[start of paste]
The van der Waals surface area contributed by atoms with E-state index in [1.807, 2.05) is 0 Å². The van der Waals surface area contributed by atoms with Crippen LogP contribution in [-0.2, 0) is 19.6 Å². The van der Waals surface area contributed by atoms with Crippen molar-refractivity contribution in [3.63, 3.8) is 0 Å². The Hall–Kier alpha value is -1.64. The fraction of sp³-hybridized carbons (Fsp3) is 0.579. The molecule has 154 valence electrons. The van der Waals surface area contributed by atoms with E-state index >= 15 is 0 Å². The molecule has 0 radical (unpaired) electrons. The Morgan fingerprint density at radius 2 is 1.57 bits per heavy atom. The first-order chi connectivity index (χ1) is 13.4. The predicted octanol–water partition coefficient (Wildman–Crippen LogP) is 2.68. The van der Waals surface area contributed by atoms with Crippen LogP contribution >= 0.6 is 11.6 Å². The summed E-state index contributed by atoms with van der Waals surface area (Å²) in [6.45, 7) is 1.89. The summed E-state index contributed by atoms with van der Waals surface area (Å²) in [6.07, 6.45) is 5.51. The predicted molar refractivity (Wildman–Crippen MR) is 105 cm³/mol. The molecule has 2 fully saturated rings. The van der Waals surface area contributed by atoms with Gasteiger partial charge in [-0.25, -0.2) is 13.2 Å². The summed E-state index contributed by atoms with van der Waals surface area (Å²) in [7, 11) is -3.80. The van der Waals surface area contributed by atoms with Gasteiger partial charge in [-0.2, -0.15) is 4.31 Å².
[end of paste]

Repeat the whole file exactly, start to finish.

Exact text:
The van der Waals surface area contributed by atoms with E-state index in [1.807, 2.05) is 0 Å². The van der Waals surface area contributed by atoms with Crippen LogP contribution in [-0.2, 0) is 19.6 Å². The van der Waals surface area contributed by atoms with Crippen molar-refractivity contribution in [3.63, 3.8) is 0 Å². The Hall–Kier alpha value is -1.64. The fraction of sp³-hybridized carbons (Fsp3) is 0.579. The molecule has 154 valence electrons. The van der Waals surface area contributed by atoms with E-state index >= 15 is 0 Å². The molecule has 0 radical (unpaired) electrons. The Morgan fingerprint density at radius 2 is 1.57 bits per heavy atom. The first-order chi connectivity index (χ1) is 13.4. The predicted octanol–water partition coefficient (Wildman–Crippen LogP) is 2.68. The van der Waals surface area contributed by atoms with Crippen LogP contribution >= 0.6 is 11.6 Å². The summed E-state index contributed by atoms with van der Waals surface area (Å²) in [6.45, 7) is 1.89. The summed E-state index contributed by atoms with van der Waals surface area (Å²) in [6.07, 6.45) is 5.51. The predicted molar refractivity (Wildman–Crippen MR) is 105 cm³/mol. The molecule has 2 fully saturated rings. The van der Waals surface area contributed by atoms with Gasteiger partial charge in [-0.25, -0.2) is 13.2 Å². The summed E-state index contributed by atoms with van der Waals surface area (Å²) in [7, 11) is -3.80. The van der Waals surface area contributed by atoms with Gasteiger partial charge in [-0.2, -0.15) is 4.31 Å².